Summertime is here! You know what that means…lots of fun in the sun for both you and your furry friends. But summer heat means you need to take special precautions to keep your pet safe and healthy.
You’ve heard this before, but it bears repeating: never leave your pet alone and unattended in the car. Your car becomes an oven in no time flat in the summer sun. Even if you leave the windows cracked or the air-conditioning on, it can still quickly become too hot for your pet. Be a good pawrent and leave your furry kids at home to soak up the air conditioning while you run your errands in the summer.
Sidewalks, parking lots, asphalt, sand, metal—all of these surfaces can get way too hot for your pet’s paws. Put the palm of your hand on the surface for 30 seconds: if it’s too hot for your hand, it’s too hot for your pet!
Cats are good at finding cooler surfaces to walk on, but take care when you walk your dog. Dogs get a double-whammy when they walk on hot surfaces. Since many dogs are low to the ground, the heat that rises from the pavement goes right to your dog’s belly. Add that to the heat from the blistering sun, and you quickly get an overheated dog.
Walk your dog early in the day and/or in the evening when the pavement is relatively cool. Let him walk in the grass whenever possible. Also consider getting your dog some booties to protect his feet from the heat. They look cute AND provide protection for their little paws!
Your dog’s main source of cooling is by panting. As your dog pants, the moisture evaporates from his tongue and mouth which cools the blood in that area. As the blood circulates through his system, it cools off other areas of his body as well.
But when the humidity is high, the saliva doesn’t evaporate as quickly, making it harder for your dog to keep himself cool. Be doubly sure he doesn’t over-exert himself or spend too much time outside when it’s hot and muggy out.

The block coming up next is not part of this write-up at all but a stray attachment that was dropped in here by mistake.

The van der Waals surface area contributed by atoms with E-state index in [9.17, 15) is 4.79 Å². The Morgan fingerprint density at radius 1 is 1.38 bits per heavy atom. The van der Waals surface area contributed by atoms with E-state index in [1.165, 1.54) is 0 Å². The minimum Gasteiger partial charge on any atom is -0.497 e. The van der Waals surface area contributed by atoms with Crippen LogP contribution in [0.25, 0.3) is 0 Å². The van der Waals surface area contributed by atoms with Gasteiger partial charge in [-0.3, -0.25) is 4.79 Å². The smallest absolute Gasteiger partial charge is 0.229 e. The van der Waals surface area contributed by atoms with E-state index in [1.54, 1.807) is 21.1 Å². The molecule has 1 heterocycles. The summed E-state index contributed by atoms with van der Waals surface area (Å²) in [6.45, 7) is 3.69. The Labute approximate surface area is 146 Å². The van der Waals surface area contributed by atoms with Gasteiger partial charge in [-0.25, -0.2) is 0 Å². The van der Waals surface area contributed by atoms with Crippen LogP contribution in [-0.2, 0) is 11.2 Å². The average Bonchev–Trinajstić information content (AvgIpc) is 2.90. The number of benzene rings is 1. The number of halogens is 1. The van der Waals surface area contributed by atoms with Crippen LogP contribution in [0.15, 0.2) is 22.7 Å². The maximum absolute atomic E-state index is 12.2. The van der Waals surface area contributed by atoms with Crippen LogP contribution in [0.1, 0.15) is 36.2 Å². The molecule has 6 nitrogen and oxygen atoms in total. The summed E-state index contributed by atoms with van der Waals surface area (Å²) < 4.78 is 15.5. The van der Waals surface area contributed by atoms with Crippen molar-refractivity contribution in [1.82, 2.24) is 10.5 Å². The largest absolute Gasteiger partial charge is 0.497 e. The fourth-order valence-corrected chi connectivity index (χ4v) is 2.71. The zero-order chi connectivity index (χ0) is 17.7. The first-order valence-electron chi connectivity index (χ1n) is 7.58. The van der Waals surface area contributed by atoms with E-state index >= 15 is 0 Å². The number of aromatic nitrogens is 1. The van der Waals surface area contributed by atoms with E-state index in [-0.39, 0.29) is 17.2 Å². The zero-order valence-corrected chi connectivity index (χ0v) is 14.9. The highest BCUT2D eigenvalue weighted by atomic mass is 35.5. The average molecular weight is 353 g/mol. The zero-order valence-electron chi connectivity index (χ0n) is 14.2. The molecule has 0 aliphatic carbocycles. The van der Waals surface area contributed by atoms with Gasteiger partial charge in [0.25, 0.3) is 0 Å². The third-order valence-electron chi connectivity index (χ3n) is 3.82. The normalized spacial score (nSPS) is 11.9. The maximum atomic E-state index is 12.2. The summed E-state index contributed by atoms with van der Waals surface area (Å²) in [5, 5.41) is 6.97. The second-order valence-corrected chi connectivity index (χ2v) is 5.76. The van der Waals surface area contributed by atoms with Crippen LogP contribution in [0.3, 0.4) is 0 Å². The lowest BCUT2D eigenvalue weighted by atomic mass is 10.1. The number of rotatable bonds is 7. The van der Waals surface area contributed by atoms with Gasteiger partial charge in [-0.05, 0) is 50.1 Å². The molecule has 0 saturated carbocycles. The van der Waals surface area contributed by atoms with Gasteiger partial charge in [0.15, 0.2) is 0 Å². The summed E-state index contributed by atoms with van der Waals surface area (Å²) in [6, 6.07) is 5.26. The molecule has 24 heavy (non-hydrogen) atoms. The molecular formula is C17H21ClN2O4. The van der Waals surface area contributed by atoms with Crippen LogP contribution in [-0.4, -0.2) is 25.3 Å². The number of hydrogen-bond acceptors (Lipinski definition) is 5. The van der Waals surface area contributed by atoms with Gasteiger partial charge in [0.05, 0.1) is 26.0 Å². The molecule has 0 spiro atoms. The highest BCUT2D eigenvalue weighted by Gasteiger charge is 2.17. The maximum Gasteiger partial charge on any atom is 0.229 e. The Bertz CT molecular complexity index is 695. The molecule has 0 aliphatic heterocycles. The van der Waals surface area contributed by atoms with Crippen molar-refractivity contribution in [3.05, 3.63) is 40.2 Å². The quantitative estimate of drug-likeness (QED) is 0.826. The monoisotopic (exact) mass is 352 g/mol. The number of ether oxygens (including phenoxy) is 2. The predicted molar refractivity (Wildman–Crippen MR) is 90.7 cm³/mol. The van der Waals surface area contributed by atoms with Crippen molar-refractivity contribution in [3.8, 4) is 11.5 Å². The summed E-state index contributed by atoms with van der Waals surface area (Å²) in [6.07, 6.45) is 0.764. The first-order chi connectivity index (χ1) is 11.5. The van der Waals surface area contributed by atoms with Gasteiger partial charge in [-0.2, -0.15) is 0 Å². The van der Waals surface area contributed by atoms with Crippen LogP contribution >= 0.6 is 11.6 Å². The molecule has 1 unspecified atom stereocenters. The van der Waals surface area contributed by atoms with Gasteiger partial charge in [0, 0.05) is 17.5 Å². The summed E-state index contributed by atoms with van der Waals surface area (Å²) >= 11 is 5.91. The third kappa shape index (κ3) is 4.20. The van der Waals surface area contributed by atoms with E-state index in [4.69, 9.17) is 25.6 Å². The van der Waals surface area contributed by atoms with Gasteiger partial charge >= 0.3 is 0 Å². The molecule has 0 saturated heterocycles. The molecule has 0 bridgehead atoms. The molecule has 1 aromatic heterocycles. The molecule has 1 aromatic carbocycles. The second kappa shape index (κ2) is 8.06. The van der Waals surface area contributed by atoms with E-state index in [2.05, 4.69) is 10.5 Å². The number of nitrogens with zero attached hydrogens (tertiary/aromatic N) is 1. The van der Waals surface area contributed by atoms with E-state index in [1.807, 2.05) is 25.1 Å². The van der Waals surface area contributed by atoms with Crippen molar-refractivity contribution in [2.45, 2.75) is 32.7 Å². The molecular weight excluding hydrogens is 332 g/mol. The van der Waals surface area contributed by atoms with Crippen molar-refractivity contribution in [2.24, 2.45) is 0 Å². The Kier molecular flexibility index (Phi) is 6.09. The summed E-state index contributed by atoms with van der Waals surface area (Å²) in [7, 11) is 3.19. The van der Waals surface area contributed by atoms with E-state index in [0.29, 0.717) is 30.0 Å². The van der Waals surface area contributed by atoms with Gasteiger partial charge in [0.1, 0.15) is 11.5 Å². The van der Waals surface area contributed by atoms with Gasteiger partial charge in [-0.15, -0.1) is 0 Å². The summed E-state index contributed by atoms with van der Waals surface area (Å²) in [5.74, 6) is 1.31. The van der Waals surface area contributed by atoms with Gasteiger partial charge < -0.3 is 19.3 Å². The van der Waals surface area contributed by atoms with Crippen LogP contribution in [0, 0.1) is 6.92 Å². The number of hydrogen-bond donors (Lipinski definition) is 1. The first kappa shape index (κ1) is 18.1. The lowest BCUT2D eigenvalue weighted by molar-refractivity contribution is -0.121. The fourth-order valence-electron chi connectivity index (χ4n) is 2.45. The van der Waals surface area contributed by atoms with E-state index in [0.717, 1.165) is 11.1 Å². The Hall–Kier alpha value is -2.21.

You know you need to keep a lot of fresh water available to your pets when they’re outside. But it’s just as important to keep fresh water inside. Your pets need to stay hydrated to be better able to beat the heat.
Giving your dog ice cubes made from beef or chicken broth or prepared frozen treats, or adding canned food to your pet’s diet are some fun ways you can help keep your pet hydrated.
Your pet needs to always be able to find a shady place to lie. This applies inside as well as outside. Lying in the sun, even in an air-conditioned house, can get too hot for some pets. If the sun beats down on a room where your pet likes to hang out, make sure the blinds are at least partially pulled when the sun hits that room, so your pet can always find a shady spot if desired.
Cooling jackets and cooling mats are also great to have on hand during the hot summer months
Lightning and too much usage can cause electric transformers to blow in the summer causing power outages. If your power goes out, put some ice in a cooler, so you can add ice to your pet’s water to keep it cool. Put your pets in the coolest room of the house. If your electricity will be out for a long time, consider boarding your pets or taking them with you to a hotel that allows pets.
Watch for heat stroke in your pet. Some symptoms include drooling, increased heart rate, excessive panting, weakness, bloody diarrhea, vomiting, collapse, seizures, or even coma and a temperature of over 104°.
Heat stroke can be fatal. Try to cool your dog down with cool (not cold) compresses to his feet and belly and get him to the vet. Be careful you don’t bring your dog’s temperature down too low, as that can cause additional problems.
Pets that have flat faces, like Persian cats, Pugs or Bulldogs, are especially prone to heat stroke because they don’t pant as efficiently. Elderly pets, overweight pets, and puppies and kittens are also at increased risk of heat stroke.
Keep the temperature in mind as you play and exercise your pets. Plan your outings for cooler times of the day and keep them short, and you and your pet can have more fun-filled summers together.